We went to Monterey the weekend after our six-month anniversary. As soon as we arrived, Chloe begged that we go to the beach. I was tired after a long Friday and driving three hours down the coast, but Chloe insisted.
I remember the warmth on my neck as the sun finally struggled through the thick bank of fog, the changing blues and grays of the ocean before us, Chloe laughing and pulling gently on my hand as we walked barefoot over the sand to the tide pools. Her childish wonder at every new creature and shell we found as we wound our way along the shoreline. Everything seemed magical and alien. We were captivated by a starfish propped around a mussel, slowly digesting the unlucky crustacean and mesmerized by the constant cascades of sea foam sliding down the rocks. For over an hour we patrolled the endless stretch of beach. We eventually separated and found our own fascinating miracles in the shallow pools of salty water.
“Hey, Evan!” I looked up at the sound of her voice above the waves. “Come here!” She was hidden from view by a mussel-encrusted boulder. I traced the echoes of her voice to a narrow crevasse. She was bent at the waist, back twisted to see the underside of the rocky wall. Waves licked her sandy heels. “I found a sea anemone!”
“Poke it for me.”
“No.” I was enjoying the feel of the sun on my skin and the salt-streaked ocean wind and was in no mood for games.
“It’s not a big deal. I’ve poked a hundred of them.”
“I don’t want to.”
“It is not mean.” Chloe glanced at me, her face changing as she realized I wasn’t just grumpy, but also a little freaked-out by the idea of touching the slimy ball of tentacles. I mean, that’s how they eat things. I would be placing my finger inside a living creature’s mouth. And it’s sticky. What if my finger got stuck and never came out?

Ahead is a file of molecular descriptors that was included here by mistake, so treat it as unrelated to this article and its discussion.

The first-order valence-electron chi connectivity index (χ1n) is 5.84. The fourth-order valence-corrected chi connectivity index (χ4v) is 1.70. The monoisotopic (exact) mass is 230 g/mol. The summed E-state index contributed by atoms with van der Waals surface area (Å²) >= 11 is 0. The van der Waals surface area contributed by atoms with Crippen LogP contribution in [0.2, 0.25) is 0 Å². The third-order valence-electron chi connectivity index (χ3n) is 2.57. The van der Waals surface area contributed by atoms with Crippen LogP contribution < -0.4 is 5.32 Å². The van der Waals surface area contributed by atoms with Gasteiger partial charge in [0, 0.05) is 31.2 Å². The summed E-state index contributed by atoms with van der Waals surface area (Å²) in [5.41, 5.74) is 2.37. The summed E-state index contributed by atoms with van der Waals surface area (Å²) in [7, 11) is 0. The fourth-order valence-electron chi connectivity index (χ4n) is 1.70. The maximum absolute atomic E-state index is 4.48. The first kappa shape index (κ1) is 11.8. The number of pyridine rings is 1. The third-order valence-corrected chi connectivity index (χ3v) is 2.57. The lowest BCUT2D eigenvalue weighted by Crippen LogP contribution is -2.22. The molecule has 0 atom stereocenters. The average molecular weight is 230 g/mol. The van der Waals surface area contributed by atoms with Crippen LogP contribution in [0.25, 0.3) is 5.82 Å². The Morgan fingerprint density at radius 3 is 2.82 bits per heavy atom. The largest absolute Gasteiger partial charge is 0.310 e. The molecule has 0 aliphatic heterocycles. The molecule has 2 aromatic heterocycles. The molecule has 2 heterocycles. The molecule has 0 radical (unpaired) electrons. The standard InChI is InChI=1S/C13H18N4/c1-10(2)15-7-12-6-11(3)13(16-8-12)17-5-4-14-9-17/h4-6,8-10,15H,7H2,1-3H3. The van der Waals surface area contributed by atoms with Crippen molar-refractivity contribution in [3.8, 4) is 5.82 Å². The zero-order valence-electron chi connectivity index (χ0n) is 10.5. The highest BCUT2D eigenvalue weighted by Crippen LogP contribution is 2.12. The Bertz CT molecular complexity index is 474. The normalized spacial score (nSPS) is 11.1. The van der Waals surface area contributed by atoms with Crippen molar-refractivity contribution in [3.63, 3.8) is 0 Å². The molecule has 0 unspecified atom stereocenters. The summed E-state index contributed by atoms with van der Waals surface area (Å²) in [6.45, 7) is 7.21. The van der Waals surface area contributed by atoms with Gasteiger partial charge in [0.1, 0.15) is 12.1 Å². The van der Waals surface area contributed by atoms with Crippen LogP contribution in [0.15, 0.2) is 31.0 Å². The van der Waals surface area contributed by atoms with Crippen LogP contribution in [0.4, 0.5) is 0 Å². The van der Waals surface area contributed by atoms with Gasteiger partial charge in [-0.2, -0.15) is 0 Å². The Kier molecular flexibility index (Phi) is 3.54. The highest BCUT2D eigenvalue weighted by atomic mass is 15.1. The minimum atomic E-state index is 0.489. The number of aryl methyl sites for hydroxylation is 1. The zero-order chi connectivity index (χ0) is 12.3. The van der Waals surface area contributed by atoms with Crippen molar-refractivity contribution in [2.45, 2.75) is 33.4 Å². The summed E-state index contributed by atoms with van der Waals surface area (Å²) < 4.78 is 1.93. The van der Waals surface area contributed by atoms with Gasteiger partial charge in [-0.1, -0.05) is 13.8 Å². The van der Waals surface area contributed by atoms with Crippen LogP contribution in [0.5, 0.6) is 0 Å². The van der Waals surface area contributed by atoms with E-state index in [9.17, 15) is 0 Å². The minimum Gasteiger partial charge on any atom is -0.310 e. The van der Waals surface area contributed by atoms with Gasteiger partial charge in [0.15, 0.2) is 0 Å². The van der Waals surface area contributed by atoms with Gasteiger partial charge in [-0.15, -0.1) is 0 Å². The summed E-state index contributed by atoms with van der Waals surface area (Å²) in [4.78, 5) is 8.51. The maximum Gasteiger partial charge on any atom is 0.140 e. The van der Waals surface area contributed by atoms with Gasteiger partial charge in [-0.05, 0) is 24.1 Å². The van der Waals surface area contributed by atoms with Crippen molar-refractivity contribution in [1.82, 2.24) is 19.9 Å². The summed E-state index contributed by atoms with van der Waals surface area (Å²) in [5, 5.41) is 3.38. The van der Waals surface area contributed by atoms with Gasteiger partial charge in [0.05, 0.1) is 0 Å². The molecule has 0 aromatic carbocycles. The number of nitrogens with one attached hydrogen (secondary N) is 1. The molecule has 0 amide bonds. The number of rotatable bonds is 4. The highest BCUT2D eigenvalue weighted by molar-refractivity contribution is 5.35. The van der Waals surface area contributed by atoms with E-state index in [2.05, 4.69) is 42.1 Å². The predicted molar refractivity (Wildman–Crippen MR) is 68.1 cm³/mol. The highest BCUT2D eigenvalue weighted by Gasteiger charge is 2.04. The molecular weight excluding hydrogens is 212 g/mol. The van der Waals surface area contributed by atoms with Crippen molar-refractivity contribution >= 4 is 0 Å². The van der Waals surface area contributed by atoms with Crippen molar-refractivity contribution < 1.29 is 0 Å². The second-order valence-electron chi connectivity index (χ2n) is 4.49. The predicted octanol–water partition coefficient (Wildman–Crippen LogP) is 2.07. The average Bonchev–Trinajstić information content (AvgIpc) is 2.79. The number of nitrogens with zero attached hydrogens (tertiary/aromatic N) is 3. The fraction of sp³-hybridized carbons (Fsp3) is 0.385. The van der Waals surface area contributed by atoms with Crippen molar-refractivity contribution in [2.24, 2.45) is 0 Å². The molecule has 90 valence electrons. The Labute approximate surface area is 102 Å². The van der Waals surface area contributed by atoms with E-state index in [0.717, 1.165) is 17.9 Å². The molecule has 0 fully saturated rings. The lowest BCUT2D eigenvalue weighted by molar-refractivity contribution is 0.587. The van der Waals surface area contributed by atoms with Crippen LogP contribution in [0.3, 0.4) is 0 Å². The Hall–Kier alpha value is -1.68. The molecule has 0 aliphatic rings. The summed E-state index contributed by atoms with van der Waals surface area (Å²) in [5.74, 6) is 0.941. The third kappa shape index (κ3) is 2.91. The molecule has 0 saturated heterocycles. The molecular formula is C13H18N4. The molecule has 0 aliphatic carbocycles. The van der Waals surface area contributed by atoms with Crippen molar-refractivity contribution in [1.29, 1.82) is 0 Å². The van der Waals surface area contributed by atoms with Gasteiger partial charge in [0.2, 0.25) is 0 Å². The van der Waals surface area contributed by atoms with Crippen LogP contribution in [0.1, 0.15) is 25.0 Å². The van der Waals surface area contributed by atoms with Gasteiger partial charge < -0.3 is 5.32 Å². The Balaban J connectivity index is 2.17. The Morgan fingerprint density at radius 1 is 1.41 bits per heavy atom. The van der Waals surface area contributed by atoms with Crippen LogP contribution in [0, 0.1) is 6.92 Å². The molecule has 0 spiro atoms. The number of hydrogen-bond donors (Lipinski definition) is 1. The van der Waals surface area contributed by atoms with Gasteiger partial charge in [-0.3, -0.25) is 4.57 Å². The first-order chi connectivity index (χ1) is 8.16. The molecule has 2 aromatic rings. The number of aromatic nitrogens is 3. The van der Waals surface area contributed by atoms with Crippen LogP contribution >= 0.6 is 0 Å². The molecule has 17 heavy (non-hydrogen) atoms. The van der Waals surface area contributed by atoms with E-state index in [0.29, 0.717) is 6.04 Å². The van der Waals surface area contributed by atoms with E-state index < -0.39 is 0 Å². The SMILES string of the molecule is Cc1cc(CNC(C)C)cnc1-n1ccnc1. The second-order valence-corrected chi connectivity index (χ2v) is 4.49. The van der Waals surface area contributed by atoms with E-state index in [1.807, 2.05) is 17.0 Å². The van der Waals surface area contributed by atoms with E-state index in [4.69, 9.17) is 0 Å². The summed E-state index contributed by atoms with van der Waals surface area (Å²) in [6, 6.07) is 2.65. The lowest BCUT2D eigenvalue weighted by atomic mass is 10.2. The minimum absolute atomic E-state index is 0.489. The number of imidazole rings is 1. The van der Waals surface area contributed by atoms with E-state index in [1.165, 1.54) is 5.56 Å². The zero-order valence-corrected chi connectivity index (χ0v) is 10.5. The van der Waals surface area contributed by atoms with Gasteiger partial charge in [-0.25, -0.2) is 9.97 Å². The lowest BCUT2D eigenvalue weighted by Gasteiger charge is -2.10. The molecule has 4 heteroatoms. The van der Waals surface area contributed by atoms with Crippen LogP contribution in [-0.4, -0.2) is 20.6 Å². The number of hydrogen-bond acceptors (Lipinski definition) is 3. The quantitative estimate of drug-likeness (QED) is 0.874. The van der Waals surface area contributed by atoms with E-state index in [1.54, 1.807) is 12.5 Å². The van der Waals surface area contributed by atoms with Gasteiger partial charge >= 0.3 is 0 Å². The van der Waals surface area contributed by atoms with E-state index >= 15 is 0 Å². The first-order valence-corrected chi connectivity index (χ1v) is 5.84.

She began to laugh. “Babe.”
Humiliation swelled up inside of me and I felt my face turn hot. Looking was one thing; touching was quite another. Weren’t there warning about harassing wildlife? In any case, I was not about to lose my finger to a squishy inert creature barely the size of my fist.
Maybe she could see how upset I was quickly becoming. When she tried to put her arm around me, I shook it off. It wasn’t a big deal. Kids did it all the time. But that didn’t mean I had to; I was a grown man.
“What if we do it together?” She looked serious. Really serious. All the laughter had left her face, and her eyes were the same dark as the wet boulders that surrounded us. I stared at her, wishing I could just cross the sand and kiss her without feeling like world’s biggest wuss. We stood there for what seemed like another hour, blinking and silently daring one another to back down. Finally I nodded.
She took my hand in hers and placed our palms flat against each other. We knelt in the grainy sand, our fingers spread like the arms of a starfish, slowly approaching the purplish tentacles of the anemone. My breath was coming fast and I could feel my heart.
“Easy,” she said as she guided our hands to the covered surface of the rock. I unconsciously recoiled as our fingers made contact, but her other hand had reassuringly found its way to the lower hollow of my back, and she pushed me carefully forward as we pushed into the sea anemone. Nausea and nervousness battled in my stomach, but a small sweet smile came across Chloe’s face as the sea anemone enfolded our fingers with its tendril-like mouth. Focused on her smile and the warmth of her hand on my back, I relaxed, just for a moment. The idea was beyond humorous, two adults crouched beneath a dank rock only to fool this tiny creature for a few seconds. The anemone felt delicate and soft and sticky and tickled enough to make me giggle stupidly, so only Chloe and the sea anemone would ever hear.